By Periklis Deligiannis

A Governmental Web site with plenty of material that has really impressed me is the Canadian Military History Gateway, and especially its Online Reference Books under the general title ‘Canadian Military Heritage’. Materials on that web site were produced and/or compiled by the Canadian Department of National Defence and various partners, namely Rene Chartrand and Serge Bernier who wrote the texts and a group of renowned military illustrators: G.A. Embleton, Eugène Lelièpvre, Michel Pétard, David Rickman, Ron Volstad and others (I apologize for not mentioning all of them, due to lack of time).
The site also includes numerous photographs of classical paintings, drawings and diagrams of forts, battlefields, weapons, maps, statues, portraits and anything else related to Canadian Military History. Enjoy it!

Below are some  illustrations and photographs of the site with their captions. Τhe captions were written by Rene Chartrand and Serge Bernier (Chartrand wrote the texts refereeing to the period AD 1000-1871 and Bernier the texts of the years 1872-2000):


Grenadier of the French Guyenne regiment (left) and a corporal from the Béarn regiment (right), circa 1756

These men wear the special Canadian version of their regimental uniform, made to specifications of the Ministère de la Marine (the Ministry of the Navy – responsible for French colonies). At left is a grenadier of the Régiment de Guyenne. His moustache marks him as a member of the elite grenadier company, since other French soldiers of the period had to be cleanshaven. His uniform looks much like the European pattern, save for the lack of collar to his grey-white. The Canadian uniform of the régiment de Béarn showed more changes. It had blue cuffs and waistcoat, pewter buttons, and silver lace – very distinct from the red collar, cuffs and waistcoat, brass buttons, and gold lace worn in Europe. The corporal of the régiment de Béarn (right) wears loops of silver lace on his cuffs as a mark of his rank. Reconstruction by Eugène Lelièpvre. (Parks Canada)


French crossbowman around 1541-­42

This crossbowman wears the white and black livery worn by the members of the Cartier and Roberval expedition to Canada during 1541-42. These men were well armed and well equipped. In this period, each soldier wore an iron helmet and a breastplate, carried a sword and dagger, and sometimes wore livery. Black and white were not only the colours of Brittany, where the expedition set out from, but apparently those of French King François I at this time. Reconstruction by Michel Pétard.


Officer’s gorget, around 1750, found in Quebec

The officer’s gorget was a last vestige of medieval armour. This gilded copper throat­piece was worn by officers on duty. Generally plain under Louis XIV, it was sometimes decorated in the centre with a silver badge bearing the royal coat of arms.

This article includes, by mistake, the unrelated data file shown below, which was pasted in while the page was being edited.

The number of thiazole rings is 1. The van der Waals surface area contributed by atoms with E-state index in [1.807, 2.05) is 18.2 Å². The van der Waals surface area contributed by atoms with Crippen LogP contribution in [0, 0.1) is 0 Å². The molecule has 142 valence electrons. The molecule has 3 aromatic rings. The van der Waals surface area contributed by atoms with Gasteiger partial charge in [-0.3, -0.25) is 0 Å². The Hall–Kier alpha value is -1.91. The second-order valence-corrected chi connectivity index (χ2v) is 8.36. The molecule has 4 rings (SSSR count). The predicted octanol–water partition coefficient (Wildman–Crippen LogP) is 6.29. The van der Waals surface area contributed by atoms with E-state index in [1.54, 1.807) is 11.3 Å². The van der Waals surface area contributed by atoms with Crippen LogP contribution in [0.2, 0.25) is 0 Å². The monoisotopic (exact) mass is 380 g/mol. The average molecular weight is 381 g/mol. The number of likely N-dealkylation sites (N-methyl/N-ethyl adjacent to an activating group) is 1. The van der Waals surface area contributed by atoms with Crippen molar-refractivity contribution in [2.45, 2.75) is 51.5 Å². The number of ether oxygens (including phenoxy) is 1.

Fort Duquesne in 1754

Fort Duquesne in 1754

Jacques Cartier ordered cannon firings to impress the Indians

Jacques Cartier ordered cannon firings to impress the Indians…


Sixteenth-century Amerindian warriors from central Canada

Three types of costumes common to all Amerindian tribes are shown. Reconstruction by David Rickman.


Soldier of the 58th Regiment of Foot, 1757-1762

The 58th Regiment of Foot was one of several British units sent to America in 1757 in preparation for the attack on Louisbourg. Although the siege did not begin until 1758, the regiment saw the capture of the fortress and was present at the capture of Quebec the following year. This soldier is shown in marching order, carrying his pack and haversack. His red coat shows the black regimental facings of the 58th Foot on its cuff and lapels. The uniform is unusual for British infantry of the period because the regimental lace is yellow instead of the normal white, and the coat lining (seen on the turned back coat tails) is buff instead of white. Reconstruction by G. A. Embleton. (Parks Canada)


The French Gate at Fort Niagara

Construction of the so-called ‘French Gate’ began at Fort Niagara in 1756. Note the coat of arms – from 1725, the royal coat of arms of France was ordered to be put up over the main gates of towns and forts in New France. The fort itself dates back to the 1720s, and was expanded substantially at the beginning of the Seven Years’ War. Several of the original French structures still stand, incorporated within later British and American works. The whole site is now a New York state park.


Fenian infantryman, 1870

Most Fenians seem to have worn civilian clothing, but some units did manage to provide themselves with uniforms. The green shell jacket this man wears is based on a surviving relic taken as a trophy during the skirmishes along the Quebec-Vermont border in 1870. Reports of O’Neil’s 1866 Fenian army at Ridgeway mention that the Louisville company of the 17th Kentucky Regiment had blue army jackets with green facings, while a company of the 18th Ohio Regiment called the ‘Fenian Cleveland Rangers’ wore green caps and green shirts. Reconstruction by Ron Volstad. (Canadian Department of National Defence)


Canadian infantryman in Korea, 1951-54

The period 1950-1955 saw 12 Canadian infantry battalions serving in Korea, most of them with the 25th Canadian Infantry Brigade as part of the First Commonwealth Division. Reconstruction by Ron Volstad. (Canadian Department of National Defence)

SOURCE:  Canadian Military History Gateway